Some 2,000 Peace Corps Volunteers Served in Korea. They Have Also Helped Shape the Study of That Nation in the United States.Stories of Peace Corps' influence on Korean studies in the United States see more
Peace Corps Volunteers and the Making of Korean Studies in the United States
Edited by Seung-kyung Kim and Michael Robinson
Center for Korea Studies, University of Washington
Reviewed by Steven Boyd Saum
The Peace Corps sent more than 2,000 Volunteers to South Korea 1966–81, to teach English and advise on healthcare. “Their experiences affected their worldview, individual politics, aesthetic sensibilities, and views on gender discrimination,” notes the introduction to this anthology. Those experiences also fueled scholarship on Korea in the States. A small yet significant number of the Volunteers returned to the U.S. and entered academia, forming the core of a second wave of Korean studies scholars.
This volume includes essays by 11 individuals, nine of them returned Volunteers. Years in an impoverished nation still recovering from war — and in which authoritarian regimes sometimes brutally oppressed democratic uprisings — influenced their work: from studies in history, culture, and politics to literary translations and work with Amnesty International and as part of congressional staff.
Carter Eckert (1968–71) describes life in Korea under the dictatorship of Chung-hee Park, a time of censorship, curfews, and surveillance. Laurel Kendall (1970–71) recounts gender discrimination and asks, “Did Women Have a Peace Corps–Korea Experience?” Don Baker (1971–74) writes about traveling to the city of Gwangju just after an uprising there was brutally put down. Other contributors who served in the Peace Corps include Edward J. Baker (1971–73), Donald Clark (1967–69), Bruce Fulton (1978–79), Linda S. Lewis (1970–72), Michael Robinson (1968–71), and Edward Schultz (1966–67). Co-editor Seung-kyung Kim and scholars Okpyo Moon and Clark W. Sorensen make it clear this project is far more than collective cheerleading.
Kathleen Stephens, who served as a Volunteer in South Korea 1975–77, provides the afterword; a career diplomat, she returned to Korea as U.S. ambassador 2008–11, the first woman — and the first Korean speaker — to serve in that role.
This review appears in the special 2022 Books Edition of WorldView magazine.
Steven Boyd Saum is the editor of WorldView.
How the May 1980 Democratic Uprising in South Korea Was Met with Brute Force: A First-Person AccountPaul Courtright is the first non-Korean to offer a firsthand account of this watershed moment. see more
By Paul Courtright
Reviewed by Steven Boyd Saum
Paul Courtright arrived in South Korea in 1979 to serve as a Peace Corps Volunteer, based in a community near the southern tip of the Korean peninsula. He worked with patients afflicted with Hansen’s disease, also known as leprosy. On May 19, 1980, on his way through the bus terminal in the provincial capital of Gwangju, he saw a young man being beaten by military special forces.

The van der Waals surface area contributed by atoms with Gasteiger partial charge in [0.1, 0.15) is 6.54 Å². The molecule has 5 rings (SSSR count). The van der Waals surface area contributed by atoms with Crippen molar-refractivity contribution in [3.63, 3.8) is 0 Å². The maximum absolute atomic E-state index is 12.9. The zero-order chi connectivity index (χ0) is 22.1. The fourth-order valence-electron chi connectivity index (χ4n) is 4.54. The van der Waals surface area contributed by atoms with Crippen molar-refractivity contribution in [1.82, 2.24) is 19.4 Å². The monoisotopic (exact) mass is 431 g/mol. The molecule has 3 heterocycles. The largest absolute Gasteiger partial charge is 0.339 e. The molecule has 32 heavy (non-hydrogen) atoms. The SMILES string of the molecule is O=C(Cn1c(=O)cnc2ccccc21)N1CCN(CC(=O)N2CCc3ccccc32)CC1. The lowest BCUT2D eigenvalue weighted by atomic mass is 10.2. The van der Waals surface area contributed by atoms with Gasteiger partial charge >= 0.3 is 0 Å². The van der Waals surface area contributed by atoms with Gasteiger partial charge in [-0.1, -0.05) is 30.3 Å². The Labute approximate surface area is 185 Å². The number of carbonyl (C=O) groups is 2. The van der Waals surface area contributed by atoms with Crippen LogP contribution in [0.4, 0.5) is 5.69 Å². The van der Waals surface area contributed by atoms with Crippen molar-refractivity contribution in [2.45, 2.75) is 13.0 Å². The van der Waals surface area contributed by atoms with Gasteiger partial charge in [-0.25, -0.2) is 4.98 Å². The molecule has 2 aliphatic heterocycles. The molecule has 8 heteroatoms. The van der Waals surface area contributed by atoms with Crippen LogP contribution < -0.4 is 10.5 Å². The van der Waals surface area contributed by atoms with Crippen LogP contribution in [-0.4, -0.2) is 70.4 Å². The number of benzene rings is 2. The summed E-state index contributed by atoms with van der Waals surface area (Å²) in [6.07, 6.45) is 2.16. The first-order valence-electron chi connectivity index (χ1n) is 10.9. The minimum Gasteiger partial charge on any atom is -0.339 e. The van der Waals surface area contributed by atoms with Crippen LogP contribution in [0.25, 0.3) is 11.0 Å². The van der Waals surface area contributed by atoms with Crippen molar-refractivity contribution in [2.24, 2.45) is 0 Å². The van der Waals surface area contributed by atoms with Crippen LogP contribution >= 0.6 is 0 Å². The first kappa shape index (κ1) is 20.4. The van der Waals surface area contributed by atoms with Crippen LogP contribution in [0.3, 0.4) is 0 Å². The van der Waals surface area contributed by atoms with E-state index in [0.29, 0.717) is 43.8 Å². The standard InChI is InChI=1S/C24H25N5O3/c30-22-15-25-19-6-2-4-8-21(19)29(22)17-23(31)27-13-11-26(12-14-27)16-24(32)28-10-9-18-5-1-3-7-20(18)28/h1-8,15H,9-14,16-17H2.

A phone call to another Volunteer confirmed: “Something big” was going down in the city — part of a mass protest against the dictatorial regime. A couple of days later, Courtright rode his bicycle back to Gwangju; beside a rice paddy was a toppled bus, its side smeared with blood and pockmarked with bullet holes. It was collateral damage in an uprising that would involve a quarter million people and last for 10 days before being fully and finally put down with military force.
In Witnessing Gwangju, Courtright tells the story of the democratization movement and its suppression. As Kim Yong-hee noted in a review for the newspaper Hankyoreh, Courtright is the first non-Korean to offer a firsthand account of this watershed moment. For the project Courtright teamed up with award-winning Time magazine photographer Robin Moyer; the book includes previously unreleased photographs.
During the uprising, Courtright and other Volunteers were ordered to leave Gwangju. They did not, hoping that by bearing witness they might help discourage the worst excesses of riot police and paratroopers. Courtright did head for Seoul on May 26, hoping to tell U.S. diplomats what he saw happening on the ground. No one at the embassy would meet with him.
Gwangju, May 1980: As the democratic uprising is crushed, a man transports a coffin by bicycle. Photo by Robin Moyer
Official accounts say some 600 people were killed. Students who participated claimed the number was closer to 2,000. While the uprising was suppressed, democratic aspirations continued to simmer below the surface. Korea made the transition to direct presidential elections in 1993. Five years later, Kim Dae-jung, who was arrested and sentenced to death for his participation in the uprising, was elected president.
After Paul Courtright’s Peace Corps service, he earned degrees in public health, focusing on eye diseases and neglected tropical diseases. That took him to work in Egypt, Ethiopia, South Africa, and Tanzania, where he and his wife established the Kilimanjaro Centre for Community Ophthalmology. Four decades after Gwangju, Courtright has told that story, with editions of the book simultaneously released in Korean and English.
This review appears in the special 2022 Books Edition of WorldView magazine.
Steven Boyd Saum is the editor of WorldView.
Here Are Three Outstanding Leaders in the Peace Corps Community Honored with 2021 Awards by the Women of Peace Corps LegacyNancy Kelly, Amy Maglio, and Estee Katcoff honored for global service and leadership see more